Former commander of the Sarajevo-Romanija Corps Dragomir Milosevic contends that his unit launched artillery attacks only on military targets and used snipers to respond to snipers operating from the city. According to Milosevic, his corps prevented crimes against non-Serb population around Sarajevo

Dragomir Milosevic, defence witness of Radovan KaradzicDragomir Milosevic, defence witness of Radovan Karadzic

In the cross-examination of former Sarajevo-Romanija Corps commander Dragomir Milosevic, the accused Radovan Karadzic dealt with a document the prosecution has used to prove that the Bosnian Serb army launched deliberated and indiscriminate artillery attacks on civilian areas of Sarajevo. The document is General Milosevic’s order of 6 April 1995 to fire an air bomb on the Hrasnica settlement at a target ‘where the greatest casualties and physical damage would be inflicted’. The bomb was fired the next day from a make-shift launcher. It hit the center of Hrasnica, killing a woman and wounding three other civilians.

In an effort to justify the order, General Milosevic said today that the strongest brigade in the BH Army 1st Corps was stationed in Hrasnica. Milosevic added that he merely signed the order drafted by his artillery commander. Milosevic said he ‘didn’t find it necessary’ to change anything in the order. The author of the document explained to Milosevic that inflicting the ‘greatest casualties and physical damage’ meant that only military targets would be attacked.

The accused Karadzic then showed an UNPROFOR report of 7 April 1995, which states that the attack on a civilian house with a modified air bomb ‘was probably carried out in retaliation’ for the mortar fire from Hrasnica on the Serb positions. Milosevic contends that during his trial his defense hadn’t been aware of this document. The judgment sentencing Milosevic to 29 years mentioned the modified air bomb attack in Hrasnica as an example of artillery attacks on citizens of Sarajevo.

Apart from the artillery attacks on Sarajevo, the judgment in General Milosevic’s case and the indictment against Karadzic both refer to a number of sniper attacks on civilians in the city. Both Milosevic and Karadzic today tried to rule out any possibility that the Sarajevo-Romanija Corps may have deliberately attacked civilians with snipers. Karadzic showed a series of Bosnian Serb army documents which indicate that the BH Army had sniper rifles. The witness said that the soldiers from his corps used snipers only to respond to the attacks of the enemy from the city.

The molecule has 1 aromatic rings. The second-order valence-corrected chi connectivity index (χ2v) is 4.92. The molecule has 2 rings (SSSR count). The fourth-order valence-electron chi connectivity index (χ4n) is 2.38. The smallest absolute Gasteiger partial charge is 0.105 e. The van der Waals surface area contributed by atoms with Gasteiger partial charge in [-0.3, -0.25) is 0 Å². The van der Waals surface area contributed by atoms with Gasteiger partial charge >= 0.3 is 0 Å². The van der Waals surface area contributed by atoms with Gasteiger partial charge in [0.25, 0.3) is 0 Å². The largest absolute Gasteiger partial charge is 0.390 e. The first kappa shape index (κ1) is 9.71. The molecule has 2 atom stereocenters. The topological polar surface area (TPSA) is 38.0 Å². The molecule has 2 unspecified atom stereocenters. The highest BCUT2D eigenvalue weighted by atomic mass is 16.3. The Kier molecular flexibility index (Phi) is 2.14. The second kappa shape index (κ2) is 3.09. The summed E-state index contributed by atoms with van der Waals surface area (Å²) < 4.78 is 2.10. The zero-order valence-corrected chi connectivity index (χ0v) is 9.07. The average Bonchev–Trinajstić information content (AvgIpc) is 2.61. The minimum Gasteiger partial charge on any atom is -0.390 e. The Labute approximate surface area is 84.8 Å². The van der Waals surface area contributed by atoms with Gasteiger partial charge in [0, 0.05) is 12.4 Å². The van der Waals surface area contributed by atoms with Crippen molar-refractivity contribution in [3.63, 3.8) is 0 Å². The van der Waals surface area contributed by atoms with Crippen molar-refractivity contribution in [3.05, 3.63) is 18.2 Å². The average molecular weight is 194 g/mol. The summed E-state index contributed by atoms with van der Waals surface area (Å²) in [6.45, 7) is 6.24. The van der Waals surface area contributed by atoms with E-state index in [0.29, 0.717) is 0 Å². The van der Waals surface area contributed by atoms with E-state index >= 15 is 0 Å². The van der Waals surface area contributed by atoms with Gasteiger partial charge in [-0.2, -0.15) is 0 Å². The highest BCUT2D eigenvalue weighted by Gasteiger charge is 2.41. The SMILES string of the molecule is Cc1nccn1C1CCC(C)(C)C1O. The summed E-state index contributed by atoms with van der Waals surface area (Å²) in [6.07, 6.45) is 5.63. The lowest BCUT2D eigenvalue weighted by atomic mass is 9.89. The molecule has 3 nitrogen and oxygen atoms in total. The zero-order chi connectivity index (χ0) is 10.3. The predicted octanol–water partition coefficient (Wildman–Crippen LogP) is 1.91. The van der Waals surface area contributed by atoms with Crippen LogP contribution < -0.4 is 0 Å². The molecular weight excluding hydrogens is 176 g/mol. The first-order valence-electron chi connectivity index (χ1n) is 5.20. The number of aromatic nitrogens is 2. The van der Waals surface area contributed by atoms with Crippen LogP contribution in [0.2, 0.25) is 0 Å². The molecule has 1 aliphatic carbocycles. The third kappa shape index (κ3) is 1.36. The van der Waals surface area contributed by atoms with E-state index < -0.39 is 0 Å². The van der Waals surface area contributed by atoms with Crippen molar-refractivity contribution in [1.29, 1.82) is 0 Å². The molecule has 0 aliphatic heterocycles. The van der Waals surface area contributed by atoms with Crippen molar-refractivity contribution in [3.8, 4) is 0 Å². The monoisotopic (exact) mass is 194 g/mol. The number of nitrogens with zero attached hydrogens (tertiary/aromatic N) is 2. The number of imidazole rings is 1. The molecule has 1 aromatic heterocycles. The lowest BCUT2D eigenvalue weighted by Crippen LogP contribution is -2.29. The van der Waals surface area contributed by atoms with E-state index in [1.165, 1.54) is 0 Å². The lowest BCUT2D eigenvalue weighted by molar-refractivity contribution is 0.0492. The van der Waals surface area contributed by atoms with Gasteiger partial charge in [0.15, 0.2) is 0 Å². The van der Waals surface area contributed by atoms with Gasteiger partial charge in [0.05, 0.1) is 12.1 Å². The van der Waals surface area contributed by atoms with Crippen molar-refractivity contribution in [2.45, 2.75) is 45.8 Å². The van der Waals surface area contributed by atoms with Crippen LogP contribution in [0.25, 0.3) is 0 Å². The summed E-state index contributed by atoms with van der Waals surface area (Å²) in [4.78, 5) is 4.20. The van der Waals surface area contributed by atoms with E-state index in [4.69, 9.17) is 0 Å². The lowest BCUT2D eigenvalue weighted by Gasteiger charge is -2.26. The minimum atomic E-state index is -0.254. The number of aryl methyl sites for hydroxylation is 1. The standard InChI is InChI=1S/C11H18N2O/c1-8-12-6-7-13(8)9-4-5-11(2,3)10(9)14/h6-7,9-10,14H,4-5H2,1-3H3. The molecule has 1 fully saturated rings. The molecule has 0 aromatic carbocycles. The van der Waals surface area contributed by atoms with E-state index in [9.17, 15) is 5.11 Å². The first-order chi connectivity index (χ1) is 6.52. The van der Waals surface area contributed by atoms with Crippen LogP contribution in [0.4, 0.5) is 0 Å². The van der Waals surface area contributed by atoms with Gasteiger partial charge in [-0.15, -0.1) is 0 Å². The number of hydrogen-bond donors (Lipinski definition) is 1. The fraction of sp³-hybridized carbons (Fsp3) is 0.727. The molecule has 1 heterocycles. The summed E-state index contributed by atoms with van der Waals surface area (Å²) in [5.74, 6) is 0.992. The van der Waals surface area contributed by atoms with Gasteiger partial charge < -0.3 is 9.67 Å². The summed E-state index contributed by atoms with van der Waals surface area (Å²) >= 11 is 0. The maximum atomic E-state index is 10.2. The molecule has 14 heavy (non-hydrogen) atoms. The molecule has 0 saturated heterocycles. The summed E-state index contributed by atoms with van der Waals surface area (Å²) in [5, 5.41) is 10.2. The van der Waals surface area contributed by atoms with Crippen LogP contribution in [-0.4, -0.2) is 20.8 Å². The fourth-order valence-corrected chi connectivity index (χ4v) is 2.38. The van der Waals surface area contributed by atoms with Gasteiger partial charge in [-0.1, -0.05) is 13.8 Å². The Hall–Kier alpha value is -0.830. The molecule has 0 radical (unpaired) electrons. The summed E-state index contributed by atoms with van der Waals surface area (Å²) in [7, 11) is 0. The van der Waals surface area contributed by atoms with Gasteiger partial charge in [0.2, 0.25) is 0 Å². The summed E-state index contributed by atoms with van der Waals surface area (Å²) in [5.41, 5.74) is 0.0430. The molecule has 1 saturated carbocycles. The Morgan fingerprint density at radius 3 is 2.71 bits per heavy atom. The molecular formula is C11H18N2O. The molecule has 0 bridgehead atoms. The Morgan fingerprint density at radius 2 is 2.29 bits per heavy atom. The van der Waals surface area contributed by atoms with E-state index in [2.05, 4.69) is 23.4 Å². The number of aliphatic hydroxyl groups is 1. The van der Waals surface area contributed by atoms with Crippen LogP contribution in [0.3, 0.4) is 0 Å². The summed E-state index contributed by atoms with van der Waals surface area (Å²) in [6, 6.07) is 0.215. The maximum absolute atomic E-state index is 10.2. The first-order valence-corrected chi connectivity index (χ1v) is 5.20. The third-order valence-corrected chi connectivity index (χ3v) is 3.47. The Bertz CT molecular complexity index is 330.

General Milosevic finds it ‘impossible’ that he or any of his subordinate commanders ordered the use of snipers against civilians. However, Milosevic allowed the possibility that in situations when his forces responded to fire from the city, some bullets may have ‘hit a tram’ in crossfire.

The witness claimed that his soldiers cared about the well-being of the civilians in the city and did everything to protect the Muslims who remained in parts of Sarajevo under the control of Serb forces during the war. ‘No non-Serb civilians were victims of detention, beating, torture or liquidation’ in the area of responsibility of the Sarajevo-Romanija Corps, Milosevic claimed.

Although in his defense case Karadzic has been trying to absolve Milosevic’s corps from the responsibility for the terror campaign against Sarajevo, today Karadzic, in a bid to keep all his bases covered, denied any links with the Corps, which was part of the army under Karadzic’s supreme command. When Karadzic asked Milosevic if the political leadership under Karadzic’s leadership had any influence on the combat operations of the corps, General Milosevic denied it and self-confidently emphasized that it wouldn’t have been ‘clever or rational’ to try to do it.

Karadzic has half an hour to complete General Milosevic’s examination-in-chief.